On Tuesday, May 8th, 2007, the Israeli government demolished 30 structures in an “unrecognized” village of the Negev, and two buildings in East Jerusalem – a building in Wadi Joz that served as a center for disabled children and a private house in Al Isawiya. The latter belonged to Daud and Hussein Nasser and was the home of 16 people. The house was inside the limits of the new master plan that Bimkom, a non-governmental organization working to change planning processes and practices, is preparing for Al Isawiya. Furthermore, the process of obtaining a building permit for the Nasser home was underway.
According to ICAHD’s field coordinator, Meir Margalit, due to the negotiations between Bimkom and the municipality of Jerusalem, there was an extra-official agreement that the municipality would not demolish houses inside this area as long as no more illegal building occurred. However, despite this agreement, the municipality unexpectedly demolished the Nasser home.
Since the zoning of almost all open land in Palestinian East Jerusalem by the Israeli Government as “open green space” after the 1967 war (and since Palestinians would not be allowed to live in Jewish West Jerusalem), there is little space at all for the Palestinians. The reasons are political, not urban. Air Cheshin, Mayor Teddy Kollek’s Advisor on Arab Affairs and one of the architects of the post-1967 policy, describes the intention in detail in his book Separate and Unequal: The Inside Story of Israeli Rule in East Jerusalem (Cambridge: Harvard University Press, 1999, pp. 31-32):
“[In 1967], Israel’s leaders adopted two basic principles in their rule of East Jerusalem. The first was to rapidly increase the Jewish population in East Jerusalem. The second was to hinder the growth of the Arab population and to force Arab residents to make their homes elsewhere. It is a policy that has translated into a miserable life for the majority of East Jerusalem Arabs….Israel turned urban planning into a tool of the government, to be used to help prevent the expansion of the city’s non-Jewish population. It was a ruthless policy, if only for the fact that the needs (to say nothing of the rights) of Palestinian residents were ignored. Israel saw the adoption of strict zoning plans as a way of limiting the number of new homes built in Arab neighborhoods, and thereby ensuring that the Arab percentage of the city’s population – 28.8% in 1967 – did not grow beyond this level. Allowing “too many” new homes in Arab neighborhoods would means mean “too many” Arab residents in the city. The idea was to move as many Jews as possible into East Jerusalem, and move as many Arabs as possible out of the city entirely. Israeli housing policy in East Jerusalem was all about this number game.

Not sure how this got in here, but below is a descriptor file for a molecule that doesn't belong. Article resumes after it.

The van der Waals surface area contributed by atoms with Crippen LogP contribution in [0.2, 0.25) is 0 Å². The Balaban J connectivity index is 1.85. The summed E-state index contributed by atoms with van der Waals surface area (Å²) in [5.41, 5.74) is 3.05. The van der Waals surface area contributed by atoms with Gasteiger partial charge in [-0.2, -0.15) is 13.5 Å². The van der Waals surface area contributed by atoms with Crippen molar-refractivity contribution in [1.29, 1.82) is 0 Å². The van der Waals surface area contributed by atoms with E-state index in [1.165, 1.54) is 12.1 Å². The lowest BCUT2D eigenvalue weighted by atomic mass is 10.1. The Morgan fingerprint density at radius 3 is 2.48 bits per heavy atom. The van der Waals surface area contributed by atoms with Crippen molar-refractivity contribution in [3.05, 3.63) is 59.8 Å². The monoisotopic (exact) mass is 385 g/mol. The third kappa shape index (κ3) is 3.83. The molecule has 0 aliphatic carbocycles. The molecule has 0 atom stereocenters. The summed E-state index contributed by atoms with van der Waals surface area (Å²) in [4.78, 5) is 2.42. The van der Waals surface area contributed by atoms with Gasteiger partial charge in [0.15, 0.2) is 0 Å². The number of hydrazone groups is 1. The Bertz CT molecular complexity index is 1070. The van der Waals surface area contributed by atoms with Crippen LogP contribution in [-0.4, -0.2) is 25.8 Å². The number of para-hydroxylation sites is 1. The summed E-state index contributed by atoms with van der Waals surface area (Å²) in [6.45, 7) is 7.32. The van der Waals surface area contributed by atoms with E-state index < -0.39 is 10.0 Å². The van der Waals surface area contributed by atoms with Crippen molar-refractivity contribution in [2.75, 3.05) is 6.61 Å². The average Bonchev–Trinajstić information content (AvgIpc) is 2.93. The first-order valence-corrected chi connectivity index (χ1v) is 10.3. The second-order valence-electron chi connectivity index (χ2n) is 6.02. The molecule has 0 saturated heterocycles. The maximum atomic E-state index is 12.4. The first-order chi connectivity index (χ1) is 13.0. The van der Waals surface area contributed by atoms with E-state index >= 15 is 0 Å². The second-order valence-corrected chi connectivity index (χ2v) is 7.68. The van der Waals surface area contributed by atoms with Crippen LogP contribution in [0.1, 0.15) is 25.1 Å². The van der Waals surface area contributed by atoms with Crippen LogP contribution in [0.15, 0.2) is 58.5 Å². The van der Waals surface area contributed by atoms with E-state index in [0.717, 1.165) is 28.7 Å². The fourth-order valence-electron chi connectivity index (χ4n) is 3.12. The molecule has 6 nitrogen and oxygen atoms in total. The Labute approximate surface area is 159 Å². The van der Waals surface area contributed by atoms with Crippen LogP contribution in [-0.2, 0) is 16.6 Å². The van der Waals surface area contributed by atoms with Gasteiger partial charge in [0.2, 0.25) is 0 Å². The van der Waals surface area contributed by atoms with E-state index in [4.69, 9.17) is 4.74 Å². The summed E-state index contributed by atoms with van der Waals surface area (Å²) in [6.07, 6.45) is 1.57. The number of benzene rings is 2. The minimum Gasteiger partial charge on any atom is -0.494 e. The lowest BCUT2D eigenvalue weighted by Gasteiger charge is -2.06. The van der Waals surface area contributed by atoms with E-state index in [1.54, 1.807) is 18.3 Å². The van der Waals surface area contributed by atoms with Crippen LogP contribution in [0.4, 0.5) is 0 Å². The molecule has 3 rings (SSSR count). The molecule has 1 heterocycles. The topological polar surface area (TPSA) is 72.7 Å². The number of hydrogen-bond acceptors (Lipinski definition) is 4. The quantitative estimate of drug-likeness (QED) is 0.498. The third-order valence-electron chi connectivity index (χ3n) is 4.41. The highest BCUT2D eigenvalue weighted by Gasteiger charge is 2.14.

When drawing the zoning boundaries for the Arab neighborhoods, planners with the city engineer’s office limited them to already built-up areas. Adjoining open areas were either zoned “green,” to signify they were off-limits to development, or left unzoned until they were needed for the construction of Jewish housing projects. The 1970 Kollek plan contains the principles upon which Israeli housing policy is based to this day – expropriation of Arab-owned land, development of large Jewish neighborhoods in east Jerusalem, and limitations on development in Arab neighborhoods.”
Destroying Palestinian homes and communities has become an obsession with Israel; proceeding without pause. These actions contravene not only the spirit, but also the letter of the moribund Road Map, which demands in Phase 1 already that, “the Government of Israel ends actions undermining trust, including attacks in civilian areas and confiscation/demolition of Palestinian homes/property…as a punitive measure or to facilitate Israeli construction.”